7 TYPES OF DEMAND

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Demand refers to the quantity of a commodity that can be purchased by a consumer or consumers at various prices or a specific price within a given period.

All things being equal, the higher the price, the lower the quantity demanded; the lower the price, the higher the quantity demand.

This is commonly called the law of demand.

There are essentially seven types of demand namely;

  1. Joint demand
  2. Derived demand
  3. Competitive demand
  4. Composite demand
  5. Direct demand
  6. Individual demand
  7. Market demand 

1. Joint demand: When two or more commodities are required together to satisfy a specific want, this is referred to as joint demand.

It occurs when two or more goods are used jointly so that they are demanded together.

Joint demand occurs when the demand for one good is directly related to the demand for other goods so that a rise in the demand for one good increases the demand for the others.

In a joint demand situation, if one of the commodities' demands rises, the demand for the others rises as well.

Conversely, a fall in the demand for one commodity will lead to a fall in the demand for the other.

Because joint demand exactly describes complementary goods, Joint demand is also called complementary demand

Because goods with joint demand are usually complementary goods, joint demand also has a negative cross-price elasticity of demand.

Examples of goods that have joint demand are car and petrol, book and biro etc.

2. Derived demand: This occurs when commodities are acquired for the production of other commodities rather than for the direct satisfaction of wants.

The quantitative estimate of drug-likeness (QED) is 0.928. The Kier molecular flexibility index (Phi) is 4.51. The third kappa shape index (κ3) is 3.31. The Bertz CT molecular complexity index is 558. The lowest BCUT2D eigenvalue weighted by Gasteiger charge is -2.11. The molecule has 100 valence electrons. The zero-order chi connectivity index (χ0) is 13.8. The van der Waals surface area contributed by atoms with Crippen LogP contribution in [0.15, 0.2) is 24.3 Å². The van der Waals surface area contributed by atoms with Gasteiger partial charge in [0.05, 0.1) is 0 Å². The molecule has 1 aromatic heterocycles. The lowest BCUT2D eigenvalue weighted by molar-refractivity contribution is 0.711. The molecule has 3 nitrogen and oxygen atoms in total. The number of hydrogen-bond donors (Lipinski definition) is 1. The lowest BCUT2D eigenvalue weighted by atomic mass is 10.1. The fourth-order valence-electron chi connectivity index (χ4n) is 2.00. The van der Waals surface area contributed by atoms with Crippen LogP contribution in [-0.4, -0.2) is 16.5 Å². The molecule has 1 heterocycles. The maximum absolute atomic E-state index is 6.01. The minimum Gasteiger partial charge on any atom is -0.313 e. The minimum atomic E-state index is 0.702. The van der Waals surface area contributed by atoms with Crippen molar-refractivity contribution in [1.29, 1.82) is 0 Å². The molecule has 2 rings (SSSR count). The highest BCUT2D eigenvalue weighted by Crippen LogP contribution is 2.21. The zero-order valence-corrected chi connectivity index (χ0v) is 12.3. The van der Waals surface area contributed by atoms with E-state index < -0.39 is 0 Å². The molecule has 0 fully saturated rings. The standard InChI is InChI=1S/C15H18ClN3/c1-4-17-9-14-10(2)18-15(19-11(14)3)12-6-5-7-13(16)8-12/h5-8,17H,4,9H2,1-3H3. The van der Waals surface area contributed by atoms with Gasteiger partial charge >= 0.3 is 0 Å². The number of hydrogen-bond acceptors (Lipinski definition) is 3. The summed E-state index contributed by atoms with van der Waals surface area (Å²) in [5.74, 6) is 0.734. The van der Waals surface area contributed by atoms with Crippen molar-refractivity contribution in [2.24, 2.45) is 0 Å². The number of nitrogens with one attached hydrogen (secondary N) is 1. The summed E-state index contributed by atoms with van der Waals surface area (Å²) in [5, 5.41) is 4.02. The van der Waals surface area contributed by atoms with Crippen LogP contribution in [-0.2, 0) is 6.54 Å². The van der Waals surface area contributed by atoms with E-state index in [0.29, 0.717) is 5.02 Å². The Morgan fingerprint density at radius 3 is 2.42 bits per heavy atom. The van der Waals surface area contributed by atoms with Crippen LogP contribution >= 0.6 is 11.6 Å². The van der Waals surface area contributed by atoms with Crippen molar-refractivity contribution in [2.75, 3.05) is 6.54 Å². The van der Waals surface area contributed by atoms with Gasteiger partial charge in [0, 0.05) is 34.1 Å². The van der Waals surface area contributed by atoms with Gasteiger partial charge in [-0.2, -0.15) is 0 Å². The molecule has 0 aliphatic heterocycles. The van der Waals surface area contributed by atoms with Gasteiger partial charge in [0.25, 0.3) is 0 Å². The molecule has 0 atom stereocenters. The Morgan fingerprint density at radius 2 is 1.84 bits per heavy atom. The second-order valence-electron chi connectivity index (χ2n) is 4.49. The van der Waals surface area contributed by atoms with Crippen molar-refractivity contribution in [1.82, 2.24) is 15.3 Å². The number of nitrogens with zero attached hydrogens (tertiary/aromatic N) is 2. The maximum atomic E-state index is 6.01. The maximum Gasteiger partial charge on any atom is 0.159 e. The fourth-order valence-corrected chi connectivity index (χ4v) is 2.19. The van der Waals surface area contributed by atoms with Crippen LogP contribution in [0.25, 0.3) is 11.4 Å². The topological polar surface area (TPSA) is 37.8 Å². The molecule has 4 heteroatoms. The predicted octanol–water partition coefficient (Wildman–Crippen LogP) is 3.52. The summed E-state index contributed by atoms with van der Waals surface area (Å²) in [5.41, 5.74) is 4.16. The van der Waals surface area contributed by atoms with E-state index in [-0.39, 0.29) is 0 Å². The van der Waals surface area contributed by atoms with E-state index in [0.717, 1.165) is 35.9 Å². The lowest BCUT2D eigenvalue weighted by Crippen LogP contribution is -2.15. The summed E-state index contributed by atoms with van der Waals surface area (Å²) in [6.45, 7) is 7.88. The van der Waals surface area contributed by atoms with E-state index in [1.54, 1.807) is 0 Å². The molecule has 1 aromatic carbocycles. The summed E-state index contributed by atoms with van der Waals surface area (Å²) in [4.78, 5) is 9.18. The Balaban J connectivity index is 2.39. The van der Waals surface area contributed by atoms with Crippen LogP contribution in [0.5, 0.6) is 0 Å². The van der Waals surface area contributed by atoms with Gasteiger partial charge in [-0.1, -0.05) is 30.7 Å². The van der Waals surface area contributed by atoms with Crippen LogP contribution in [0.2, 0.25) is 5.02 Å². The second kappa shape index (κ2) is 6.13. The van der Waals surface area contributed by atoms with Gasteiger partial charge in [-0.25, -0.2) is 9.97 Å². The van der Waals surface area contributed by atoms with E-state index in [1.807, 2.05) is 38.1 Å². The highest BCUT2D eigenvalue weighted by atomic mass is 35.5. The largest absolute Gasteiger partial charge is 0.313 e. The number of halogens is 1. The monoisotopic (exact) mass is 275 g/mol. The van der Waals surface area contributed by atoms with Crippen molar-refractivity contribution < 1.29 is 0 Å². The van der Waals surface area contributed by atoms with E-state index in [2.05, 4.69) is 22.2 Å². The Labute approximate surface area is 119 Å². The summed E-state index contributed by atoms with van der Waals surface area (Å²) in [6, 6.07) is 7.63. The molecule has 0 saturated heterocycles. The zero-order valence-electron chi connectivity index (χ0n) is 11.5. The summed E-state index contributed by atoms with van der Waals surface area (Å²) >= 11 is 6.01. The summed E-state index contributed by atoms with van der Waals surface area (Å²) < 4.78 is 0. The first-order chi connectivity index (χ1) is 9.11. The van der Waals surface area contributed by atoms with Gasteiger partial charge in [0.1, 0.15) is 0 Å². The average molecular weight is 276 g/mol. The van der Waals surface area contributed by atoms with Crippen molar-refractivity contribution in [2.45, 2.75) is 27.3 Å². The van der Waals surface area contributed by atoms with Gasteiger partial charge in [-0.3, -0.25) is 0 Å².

Flour, for example, may be required for bread production rather than direct consumption. 

Derived demand applies to intermediate goods such as raw materials, machines, and equipment.

Derived demand is also applicable to factors of production such as land, capital and labour.

The demand for management is also derived.

It should be noted that derived demand is also circuitous demand

3. Competitive demand: This demand occurs when consumers have a variety of substitute goods to choose from.

This type of demand is common with commodities that have close substitutes where consumers can easily switch from one good to another

In competitive demand, If the demand for one rises, the demand for others will fall.

In contrast, if the demand for one good falls, the demand for others will rise

Most goods with competitive demand are substitutes, and therefore, have a positive cross-price elasticity of demand.

The demand for Pepsi and Coca-cola is a good example of goods with competitive demand

4. Composite demand:  The overall demand for a commodity that has several uses constitute the composite demand for that commodity. 

To put it in another way, composite demands occur when goods have multi-use and can be employed for a variety of purposes.

Wood, for example, has a composite demand due to its numerous uses, which include constructing tables, chairs, and desks.

Therefore, if the price of wood rises, the price of tables, chairs, and desks will rise

5. Direct demand: This occurs when goods are in demand for immediate consumption.

Direct demand arises out of a person's natural desire to consume a particular product.

This type of demand is usually driven by the biological, physical, personal and social needs of the consumer.

Final goods such as food, shelter, and cloth usually have a direct demand. 

6. Individual demand:  This is the number of goods and services bought by an individual or household consumer at a given price and time.

Individual demand is affected by factors such as consumer income, preference, tastes and more importantly, the price of the commodity.

To illustrate,  the number of pens bought in a month by a consumer or household will constitute their demand for pens for that month

7. Market demand: This is the aggregate individual demand for goods and services in a given market over a given period.

Market demand can also refer to the horizontal summation of all individual demands in a market. 

For example, suppose there are five customers in a market who each purchase 40 pens, 30 pens, 25 pens, 15 pens, and 10 pens over a month. 

It follows that the market demand for pens in that month is 120 pens.

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